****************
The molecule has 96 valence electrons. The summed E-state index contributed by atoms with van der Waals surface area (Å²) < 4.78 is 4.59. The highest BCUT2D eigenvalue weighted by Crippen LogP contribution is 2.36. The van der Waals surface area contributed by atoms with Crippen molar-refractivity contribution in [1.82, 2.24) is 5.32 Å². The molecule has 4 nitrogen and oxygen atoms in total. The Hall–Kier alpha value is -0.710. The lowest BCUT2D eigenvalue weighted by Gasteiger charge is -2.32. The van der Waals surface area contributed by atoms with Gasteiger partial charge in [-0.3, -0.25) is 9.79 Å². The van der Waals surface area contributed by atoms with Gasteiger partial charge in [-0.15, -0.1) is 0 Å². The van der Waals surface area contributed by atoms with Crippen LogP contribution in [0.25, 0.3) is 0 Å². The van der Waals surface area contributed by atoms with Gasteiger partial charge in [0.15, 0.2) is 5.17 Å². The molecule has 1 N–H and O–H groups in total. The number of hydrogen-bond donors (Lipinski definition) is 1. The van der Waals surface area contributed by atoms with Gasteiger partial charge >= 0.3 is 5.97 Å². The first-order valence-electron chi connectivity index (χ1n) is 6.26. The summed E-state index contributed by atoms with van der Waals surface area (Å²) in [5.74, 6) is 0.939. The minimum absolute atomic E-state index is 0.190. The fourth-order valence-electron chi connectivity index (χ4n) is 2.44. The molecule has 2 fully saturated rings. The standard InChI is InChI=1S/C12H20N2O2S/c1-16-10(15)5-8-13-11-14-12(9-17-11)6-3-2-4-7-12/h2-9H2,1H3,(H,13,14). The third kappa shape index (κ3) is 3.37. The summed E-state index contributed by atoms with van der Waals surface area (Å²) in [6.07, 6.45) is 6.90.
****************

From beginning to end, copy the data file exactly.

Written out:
The molecule has 96 valence electrons. The summed E-state index contributed by atoms with van der Waals surface area (Å²) < 4.78 is 4.59. The highest BCUT2D eigenvalue weighted by Crippen LogP contribution is 2.36. The van der Waals surface area contributed by atoms with Crippen molar-refractivity contribution in [1.82, 2.24) is 5.32 Å². The molecule has 4 nitrogen and oxygen atoms in total. The Hall–Kier alpha value is -0.710. The lowest BCUT2D eigenvalue weighted by Gasteiger charge is -2.32. The van der Waals surface area contributed by atoms with Gasteiger partial charge in [-0.3, -0.25) is 9.79 Å². The van der Waals surface area contributed by atoms with Gasteiger partial charge in [-0.15, -0.1) is 0 Å². The van der Waals surface area contributed by atoms with Crippen LogP contribution in [0.25, 0.3) is 0 Å². The van der Waals surface area contributed by atoms with Gasteiger partial charge in [0.15, 0.2) is 5.17 Å². The molecule has 1 N–H and O–H groups in total. The number of hydrogen-bond donors (Lipinski definition) is 1. The van der Waals surface area contributed by atoms with Gasteiger partial charge >= 0.3 is 5.97 Å². The first-order valence-electron chi connectivity index (χ1n) is 6.26. The summed E-state index contributed by atoms with van der Waals surface area (Å²) in [5.74, 6) is 0.939. The minimum absolute atomic E-state index is 0.190. The fourth-order valence-electron chi connectivity index (χ4n) is 2.44. The molecule has 2 fully saturated rings. The standard InChI is InChI=1S/C12H20N2O2S/c1-16-10(15)5-8-13-11-14-12(9-17-11)6-3-2-4-7-12/h2-9H2,1H3,(H,13,14). The third kappa shape index (κ3) is 3.37. The summed E-state index contributed by atoms with van der Waals surface area (Å²) in [6.07, 6.45) is 6.90.